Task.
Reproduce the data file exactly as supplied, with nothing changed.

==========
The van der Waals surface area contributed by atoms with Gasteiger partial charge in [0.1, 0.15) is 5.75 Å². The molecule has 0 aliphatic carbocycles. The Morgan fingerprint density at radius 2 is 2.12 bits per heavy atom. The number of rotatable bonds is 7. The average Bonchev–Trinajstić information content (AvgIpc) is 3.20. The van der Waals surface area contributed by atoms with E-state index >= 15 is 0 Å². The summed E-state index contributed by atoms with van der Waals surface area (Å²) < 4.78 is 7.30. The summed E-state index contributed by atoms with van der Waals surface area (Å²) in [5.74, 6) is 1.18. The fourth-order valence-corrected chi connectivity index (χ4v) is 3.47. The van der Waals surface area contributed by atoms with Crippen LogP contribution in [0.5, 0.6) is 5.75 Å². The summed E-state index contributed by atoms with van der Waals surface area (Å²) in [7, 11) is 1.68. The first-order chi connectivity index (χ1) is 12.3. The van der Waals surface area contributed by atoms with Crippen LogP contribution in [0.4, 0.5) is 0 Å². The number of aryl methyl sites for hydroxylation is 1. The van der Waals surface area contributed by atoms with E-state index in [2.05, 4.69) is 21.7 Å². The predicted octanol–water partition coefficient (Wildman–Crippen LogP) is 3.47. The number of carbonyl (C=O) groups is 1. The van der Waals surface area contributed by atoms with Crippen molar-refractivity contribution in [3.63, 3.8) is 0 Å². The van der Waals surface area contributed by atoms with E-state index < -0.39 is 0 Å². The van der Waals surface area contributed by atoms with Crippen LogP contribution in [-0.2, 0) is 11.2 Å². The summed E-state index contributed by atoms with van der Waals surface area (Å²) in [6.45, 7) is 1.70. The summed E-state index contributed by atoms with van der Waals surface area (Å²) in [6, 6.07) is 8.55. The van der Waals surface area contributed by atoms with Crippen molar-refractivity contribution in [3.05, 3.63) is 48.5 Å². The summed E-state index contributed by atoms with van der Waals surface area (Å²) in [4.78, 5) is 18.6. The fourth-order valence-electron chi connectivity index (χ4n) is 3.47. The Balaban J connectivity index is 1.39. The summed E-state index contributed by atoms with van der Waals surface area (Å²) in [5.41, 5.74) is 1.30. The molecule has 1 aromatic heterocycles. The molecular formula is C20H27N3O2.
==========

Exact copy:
The van der Waals surface area contributed by atoms with Gasteiger partial charge in [0.1, 0.15) is 5.75 Å². The molecule has 0 aliphatic carbocycles. The Morgan fingerprint density at radius 2 is 2.12 bits per heavy atom. The number of rotatable bonds is 7. The average Bonchev–Trinajstić information content (AvgIpc) is 3.20. The van der Waals surface area contributed by atoms with E-state index >= 15 is 0 Å². The summed E-state index contributed by atoms with van der Waals surface area (Å²) < 4.78 is 7.30. The summed E-state index contributed by atoms with van der Waals surface area (Å²) in [5.74, 6) is 1.18. The fourth-order valence-corrected chi connectivity index (χ4v) is 3.47. The van der Waals surface area contributed by atoms with Crippen LogP contribution in [0.5, 0.6) is 5.75 Å². The summed E-state index contributed by atoms with van der Waals surface area (Å²) in [7, 11) is 1.68. The first-order chi connectivity index (χ1) is 12.3. The van der Waals surface area contributed by atoms with Crippen LogP contribution in [0.4, 0.5) is 0 Å². The number of aryl methyl sites for hydroxylation is 1. The van der Waals surface area contributed by atoms with E-state index in [2.05, 4.69) is 21.7 Å². The predicted octanol–water partition coefficient (Wildman–Crippen LogP) is 3.47. The number of carbonyl (C=O) groups is 1. The van der Waals surface area contributed by atoms with Crippen molar-refractivity contribution in [3.63, 3.8) is 0 Å². The van der Waals surface area contributed by atoms with E-state index < -0.39 is 0 Å². The van der Waals surface area contributed by atoms with Crippen LogP contribution in [-0.2, 0) is 11.2 Å². The summed E-state index contributed by atoms with van der Waals surface area (Å²) in [6.45, 7) is 1.70. The summed E-state index contributed by atoms with van der Waals surface area (Å²) in [6, 6.07) is 8.55. The van der Waals surface area contributed by atoms with Crippen molar-refractivity contribution in [3.05, 3.63) is 48.5 Å². The summed E-state index contributed by atoms with van der Waals surface area (Å²) in [4.78, 5) is 18.6. The fourth-order valence-electron chi connectivity index (χ4n) is 3.47. The Balaban J connectivity index is 1.39. The summed E-state index contributed by atoms with van der Waals surface area (Å²) in [5.41, 5.74) is 1.30. The molecule has 1 aromatic heterocycles. The molecular formula is C20H27N3O2.